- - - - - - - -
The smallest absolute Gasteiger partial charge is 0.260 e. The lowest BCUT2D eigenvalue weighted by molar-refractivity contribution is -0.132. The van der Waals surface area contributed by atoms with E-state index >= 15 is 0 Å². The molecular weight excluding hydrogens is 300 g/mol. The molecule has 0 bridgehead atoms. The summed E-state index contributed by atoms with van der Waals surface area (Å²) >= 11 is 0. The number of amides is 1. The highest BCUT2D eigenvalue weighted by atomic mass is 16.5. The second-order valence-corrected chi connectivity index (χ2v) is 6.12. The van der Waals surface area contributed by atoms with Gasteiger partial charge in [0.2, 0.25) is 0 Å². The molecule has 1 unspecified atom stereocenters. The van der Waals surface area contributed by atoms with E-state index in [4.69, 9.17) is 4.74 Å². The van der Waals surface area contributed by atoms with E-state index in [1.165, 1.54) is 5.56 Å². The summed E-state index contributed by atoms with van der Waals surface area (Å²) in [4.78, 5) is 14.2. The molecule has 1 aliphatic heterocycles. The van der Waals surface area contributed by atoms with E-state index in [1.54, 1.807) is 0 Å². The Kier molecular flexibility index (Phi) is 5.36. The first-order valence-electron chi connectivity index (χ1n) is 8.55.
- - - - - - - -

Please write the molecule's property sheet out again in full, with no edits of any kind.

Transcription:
The smallest absolute Gasteiger partial charge is 0.260 e. The lowest BCUT2D eigenvalue weighted by molar-refractivity contribution is -0.132. The van der Waals surface area contributed by atoms with E-state index >= 15 is 0 Å². The molecular weight excluding hydrogens is 300 g/mol. The molecule has 0 bridgehead atoms. The summed E-state index contributed by atoms with van der Waals surface area (Å²) >= 11 is 0. The number of amides is 1. The highest BCUT2D eigenvalue weighted by atomic mass is 16.5. The second-order valence-corrected chi connectivity index (χ2v) is 6.12. The van der Waals surface area contributed by atoms with Gasteiger partial charge in [0.2, 0.25) is 0 Å². The molecule has 1 unspecified atom stereocenters. The van der Waals surface area contributed by atoms with E-state index in [4.69, 9.17) is 4.74 Å². The van der Waals surface area contributed by atoms with E-state index in [1.165, 1.54) is 5.56 Å². The summed E-state index contributed by atoms with van der Waals surface area (Å²) in [4.78, 5) is 14.2. The molecule has 1 aliphatic heterocycles. The van der Waals surface area contributed by atoms with E-state index in [1.54, 1.807) is 0 Å². The Kier molecular flexibility index (Phi) is 5.36. The first-order valence-electron chi connectivity index (χ1n) is 8.55.